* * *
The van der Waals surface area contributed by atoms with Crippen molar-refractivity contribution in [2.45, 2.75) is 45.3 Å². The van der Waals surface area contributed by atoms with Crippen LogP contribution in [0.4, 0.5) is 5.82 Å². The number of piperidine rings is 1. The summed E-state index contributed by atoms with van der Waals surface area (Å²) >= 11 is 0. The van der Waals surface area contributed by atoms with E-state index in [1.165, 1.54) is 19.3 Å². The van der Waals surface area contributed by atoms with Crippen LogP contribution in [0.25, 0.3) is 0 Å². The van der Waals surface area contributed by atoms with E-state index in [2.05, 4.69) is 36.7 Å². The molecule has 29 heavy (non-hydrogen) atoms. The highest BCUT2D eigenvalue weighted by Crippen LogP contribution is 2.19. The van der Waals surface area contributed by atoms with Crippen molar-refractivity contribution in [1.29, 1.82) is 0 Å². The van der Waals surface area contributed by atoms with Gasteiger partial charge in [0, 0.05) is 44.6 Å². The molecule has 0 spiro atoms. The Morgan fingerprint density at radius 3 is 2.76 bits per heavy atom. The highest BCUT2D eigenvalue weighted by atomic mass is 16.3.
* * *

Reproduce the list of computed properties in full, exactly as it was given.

The van der Waals surface area contributed by atoms with Crippen molar-refractivity contribution in [2.45, 2.75) is 45.3 Å². The van der Waals surface area contributed by atoms with Crippen LogP contribution in [0.4, 0.5) is 5.82 Å². The number of piperidine rings is 1. The summed E-state index contributed by atoms with van der Waals surface area (Å²) >= 11 is 0. The van der Waals surface area contributed by atoms with E-state index in [1.165, 1.54) is 19.3 Å². The van der Waals surface area contributed by atoms with Crippen LogP contribution in [0.25, 0.3) is 0 Å². The van der Waals surface area contributed by atoms with E-state index in [2.05, 4.69) is 36.7 Å². The molecule has 29 heavy (non-hydrogen) atoms. The highest BCUT2D eigenvalue weighted by Crippen LogP contribution is 2.19. The van der Waals surface area contributed by atoms with Crippen molar-refractivity contribution in [1.29, 1.82) is 0 Å². The van der Waals surface area contributed by atoms with Gasteiger partial charge in [0, 0.05) is 44.6 Å². The molecule has 0 spiro atoms. The Morgan fingerprint density at radius 3 is 2.76 bits per heavy atom. The highest BCUT2D eigenvalue weighted by atomic mass is 16.3.